Researchers at Mayo Clinic have discovered a second-tier test for Pompe disease that has been shown to improve the specificity of newborn screening for the disorder, which would lower the rate of false-positive results.
Pompe disease is a rare inherited disorder caused by the buildup of glycogen (a complex sugar) in the body’s cells. If not diagnosed at birth, children with infantile-onset Pompe disease may suffer from heart problems, breathing issues, muscle impairment, and even death. An enzyme-replacement therapy exists for patients, but the treatment must be initiated before irreversible symptoms develop.
About the Study
The research of medical geneticist Silvia Tortorelli, M.D., Ph.D., and her Mayo colleagues is outlined in, “Moonlighting Newborn Screening Markers: The Incidental Discovery of a Second-Tier Test for Pompe Disease,” which appeared as an advanced publication in Genetics in Medicine on November 2.
Through the team’s work, a novel biochemical marker was discovered in dried blood spots that not only allows for a faster turnaround time of results but will be more cost-effective than molecular genetic analysis. The new marker was calculated by dividing the creatine/creatinine ratio by the activity of acid A-glucosidase.
According to Dr. Tortorelli, Consultant in the Biochemical Genetics Laboratory, the team used tools created by the Collaborative Laboratory Integrated Reports (CLIR) software to incorporate the new marker into an interpretation algorithm that achieved almost complete segregation between Pompe disease and false-positive cases.
“This new test, once further clinically validated, will allow parents and health care providers to know more quickly and more accurately if a newborn has Pompe disease,” says Dr. Tortorelli. “Treatment can be started right away, offering a better quality of life for these patients.”
Additional validation studies are necessary and undergoing. If confirmed, the biochemical second-tier test will differ from those previously developed because of the potential to become “built in,” where it would be performed in every sample and become part of a newborn’s primary screening (i.e., no additional specimen collections required).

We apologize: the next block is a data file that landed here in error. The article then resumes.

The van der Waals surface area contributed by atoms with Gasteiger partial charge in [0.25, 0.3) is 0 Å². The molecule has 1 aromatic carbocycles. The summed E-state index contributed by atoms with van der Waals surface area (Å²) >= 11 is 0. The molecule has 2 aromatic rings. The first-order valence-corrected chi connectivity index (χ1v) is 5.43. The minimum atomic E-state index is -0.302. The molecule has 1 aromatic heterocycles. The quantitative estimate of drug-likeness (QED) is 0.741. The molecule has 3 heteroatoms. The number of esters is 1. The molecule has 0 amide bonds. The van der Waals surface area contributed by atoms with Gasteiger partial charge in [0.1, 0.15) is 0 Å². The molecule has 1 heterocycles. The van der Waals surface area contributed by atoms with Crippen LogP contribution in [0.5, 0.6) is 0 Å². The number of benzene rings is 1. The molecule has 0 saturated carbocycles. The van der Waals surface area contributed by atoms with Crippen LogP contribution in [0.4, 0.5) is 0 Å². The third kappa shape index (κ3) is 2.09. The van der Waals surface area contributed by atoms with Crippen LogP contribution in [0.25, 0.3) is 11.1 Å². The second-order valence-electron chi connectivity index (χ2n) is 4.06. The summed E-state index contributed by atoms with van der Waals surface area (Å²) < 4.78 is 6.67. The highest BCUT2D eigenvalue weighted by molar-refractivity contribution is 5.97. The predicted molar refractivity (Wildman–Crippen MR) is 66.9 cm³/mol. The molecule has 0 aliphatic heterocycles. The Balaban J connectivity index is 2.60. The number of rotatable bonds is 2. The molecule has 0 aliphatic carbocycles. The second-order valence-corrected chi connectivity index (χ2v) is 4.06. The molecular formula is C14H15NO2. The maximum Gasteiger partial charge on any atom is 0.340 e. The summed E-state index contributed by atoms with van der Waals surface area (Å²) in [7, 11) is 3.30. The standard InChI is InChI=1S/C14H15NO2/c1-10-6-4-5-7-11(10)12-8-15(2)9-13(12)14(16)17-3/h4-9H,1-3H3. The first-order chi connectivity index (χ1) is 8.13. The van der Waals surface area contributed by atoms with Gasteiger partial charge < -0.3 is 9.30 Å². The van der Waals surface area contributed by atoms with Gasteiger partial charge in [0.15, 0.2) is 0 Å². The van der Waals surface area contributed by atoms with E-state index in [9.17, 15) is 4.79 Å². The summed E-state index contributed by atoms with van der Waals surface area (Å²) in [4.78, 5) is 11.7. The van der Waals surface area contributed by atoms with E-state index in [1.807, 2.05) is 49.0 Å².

“Our goal is to develop a test that will provide accurate, time-critical results,” says Dr. Tortorelli. “We want to avoid the anxiety and costs associated with false-positive results, which can distress parents, and ultimately do not affect the patients.”
Telling a Bigger Story
The study is actually the first of a pair of papers that were submitted together to tell a bigger story. The second paper, “Precision Newborn Screening for Lysosomal Disorders,” also appeared as an advanced online publication in Genetics in Medicine a week later, on November 9, and summarizes the performance of newborn screening tests sent to Mayo Clinic by the Kentucky Department for Public Health. This study concluded that CLIR post-analytical interpretive tools can drastically reduce false-positive outcomes, with preliminary evidence of no greater risk of false-negative events, still to be verified by long-term surveillance.
This discovery provides confidence to the possibility of also uncovering more “moonlighting” biochemical markers (a phenomenon by which an enzyme can perform more than one function) for other conditions. As shown through this research, Mayo’s CLIR software is opening the door to the possibility of rapidly screening the whole spectrum of calculated ratios across all types of markers.
Read the team’s paper, “Moonlighting Newborn Screening Markers: The Incidental Discovery of a Second-Tier Test for Pompe Disease,” for further details about the research.
Additional authors on the research team─all from Mayo Clinic, unless noted─are:
- Jason Eckerman
- Joseph J. Orsini, Ph.D., Wadsworth Center School of Laboratory Sciences, New York State Department of Health
- Colleen F. Stevens, Ph.D., Wadsworth Center School of Laboratory Sciences, New York State Department of Health
- Jeremy D. Hart, M.D., University of Kentucky
- Patricia L. Hall, Ph.D., Emory University
- John J. Alexander, Ph.D., Emory University
- Dimitar Gavrilov, M.D., Ph.D.
- Devin Oglesbee, Ph.D.
- Kimiyo Raymond, M.D.
- Dietrich Matern, M.D., Ph.D.
- Piero Rinaldo, M.D., Ph.D.